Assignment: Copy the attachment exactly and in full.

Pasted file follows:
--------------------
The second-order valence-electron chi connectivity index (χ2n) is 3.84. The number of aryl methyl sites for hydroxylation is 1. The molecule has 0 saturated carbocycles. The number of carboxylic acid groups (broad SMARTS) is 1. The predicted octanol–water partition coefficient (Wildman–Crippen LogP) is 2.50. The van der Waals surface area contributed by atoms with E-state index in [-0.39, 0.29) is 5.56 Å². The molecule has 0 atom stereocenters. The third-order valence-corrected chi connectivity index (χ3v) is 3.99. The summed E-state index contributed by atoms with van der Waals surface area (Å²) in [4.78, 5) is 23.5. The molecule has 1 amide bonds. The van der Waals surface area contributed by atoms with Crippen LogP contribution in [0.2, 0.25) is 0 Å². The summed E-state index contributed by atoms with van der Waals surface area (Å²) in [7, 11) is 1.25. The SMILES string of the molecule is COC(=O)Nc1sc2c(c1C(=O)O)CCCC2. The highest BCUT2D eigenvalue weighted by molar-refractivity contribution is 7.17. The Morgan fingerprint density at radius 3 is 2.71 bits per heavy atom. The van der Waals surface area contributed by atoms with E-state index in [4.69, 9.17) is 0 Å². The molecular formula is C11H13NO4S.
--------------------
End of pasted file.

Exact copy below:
The second-order valence-electron chi connectivity index (χ2n) is 3.84. The number of aryl methyl sites for hydroxylation is 1. The molecule has 0 saturated carbocycles. The number of carboxylic acid groups (broad SMARTS) is 1. The predicted octanol–water partition coefficient (Wildman–Crippen LogP) is 2.50. The van der Waals surface area contributed by atoms with E-state index in [-0.39, 0.29) is 5.56 Å². The molecule has 0 atom stereocenters. The third-order valence-corrected chi connectivity index (χ3v) is 3.99. The summed E-state index contributed by atoms with van der Waals surface area (Å²) in [4.78, 5) is 23.5. The molecule has 1 amide bonds. The van der Waals surface area contributed by atoms with Crippen LogP contribution in [0.2, 0.25) is 0 Å². The summed E-state index contributed by atoms with van der Waals surface area (Å²) in [7, 11) is 1.25. The SMILES string of the molecule is COC(=O)Nc1sc2c(c1C(=O)O)CCCC2. The highest BCUT2D eigenvalue weighted by molar-refractivity contribution is 7.17. The Morgan fingerprint density at radius 3 is 2.71 bits per heavy atom. The van der Waals surface area contributed by atoms with E-state index in [4.69, 9.17) is 0 Å². The molecular formula is C11H13NO4S.